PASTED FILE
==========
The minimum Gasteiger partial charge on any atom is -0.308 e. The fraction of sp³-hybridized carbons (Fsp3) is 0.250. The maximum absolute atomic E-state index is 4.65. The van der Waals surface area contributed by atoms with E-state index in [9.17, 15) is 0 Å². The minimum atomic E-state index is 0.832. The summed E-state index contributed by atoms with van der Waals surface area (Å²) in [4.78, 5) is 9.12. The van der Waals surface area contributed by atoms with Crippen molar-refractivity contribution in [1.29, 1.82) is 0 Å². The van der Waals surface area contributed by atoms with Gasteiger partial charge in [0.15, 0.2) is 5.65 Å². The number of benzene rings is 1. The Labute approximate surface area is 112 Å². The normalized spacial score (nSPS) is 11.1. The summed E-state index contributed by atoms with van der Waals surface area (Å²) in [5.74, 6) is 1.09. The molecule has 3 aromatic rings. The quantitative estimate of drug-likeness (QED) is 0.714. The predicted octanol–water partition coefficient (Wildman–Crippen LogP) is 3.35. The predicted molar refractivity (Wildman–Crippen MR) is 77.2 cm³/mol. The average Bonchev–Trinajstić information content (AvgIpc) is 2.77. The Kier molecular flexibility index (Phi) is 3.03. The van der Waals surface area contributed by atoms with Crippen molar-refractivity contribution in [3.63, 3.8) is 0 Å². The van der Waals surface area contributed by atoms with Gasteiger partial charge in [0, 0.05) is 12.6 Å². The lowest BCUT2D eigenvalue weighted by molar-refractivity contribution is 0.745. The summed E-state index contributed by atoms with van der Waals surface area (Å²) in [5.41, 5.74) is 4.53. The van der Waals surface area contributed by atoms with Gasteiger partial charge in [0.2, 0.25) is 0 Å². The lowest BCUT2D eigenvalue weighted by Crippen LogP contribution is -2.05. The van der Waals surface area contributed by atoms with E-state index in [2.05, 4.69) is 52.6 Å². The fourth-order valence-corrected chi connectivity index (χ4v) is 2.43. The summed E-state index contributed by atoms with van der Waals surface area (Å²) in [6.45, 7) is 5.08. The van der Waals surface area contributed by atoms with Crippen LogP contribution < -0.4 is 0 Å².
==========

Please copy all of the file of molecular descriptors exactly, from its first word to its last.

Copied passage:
The minimum Gasteiger partial charge on any atom is -0.308 e. The fraction of sp³-hybridized carbons (Fsp3) is 0.250. The maximum absolute atomic E-state index is 4.65. The van der Waals surface area contributed by atoms with E-state index in [9.17, 15) is 0 Å². The minimum atomic E-state index is 0.832. The summed E-state index contributed by atoms with van der Waals surface area (Å²) in [4.78, 5) is 9.12. The van der Waals surface area contributed by atoms with Crippen molar-refractivity contribution in [1.29, 1.82) is 0 Å². The van der Waals surface area contributed by atoms with Gasteiger partial charge in [0.15, 0.2) is 5.65 Å². The number of benzene rings is 1. The Labute approximate surface area is 112 Å². The normalized spacial score (nSPS) is 11.1. The summed E-state index contributed by atoms with van der Waals surface area (Å²) in [5.74, 6) is 1.09. The molecule has 3 aromatic rings. The quantitative estimate of drug-likeness (QED) is 0.714. The predicted octanol–water partition coefficient (Wildman–Crippen LogP) is 3.35. The predicted molar refractivity (Wildman–Crippen MR) is 77.2 cm³/mol. The average Bonchev–Trinajstić information content (AvgIpc) is 2.77. The Kier molecular flexibility index (Phi) is 3.03. The van der Waals surface area contributed by atoms with Crippen molar-refractivity contribution in [3.63, 3.8) is 0 Å². The van der Waals surface area contributed by atoms with Gasteiger partial charge in [0, 0.05) is 12.6 Å². The lowest BCUT2D eigenvalue weighted by molar-refractivity contribution is 0.745. The summed E-state index contributed by atoms with van der Waals surface area (Å²) in [5.41, 5.74) is 4.53. The van der Waals surface area contributed by atoms with Gasteiger partial charge in [0.2, 0.25) is 0 Å². The lowest BCUT2D eigenvalue weighted by Crippen LogP contribution is -2.05. The van der Waals surface area contributed by atoms with E-state index in [2.05, 4.69) is 52.6 Å². The fourth-order valence-corrected chi connectivity index (χ4v) is 2.43. The summed E-state index contributed by atoms with van der Waals surface area (Å²) in [6.45, 7) is 5.08. The van der Waals surface area contributed by atoms with Crippen LogP contribution < -0.4 is 0 Å².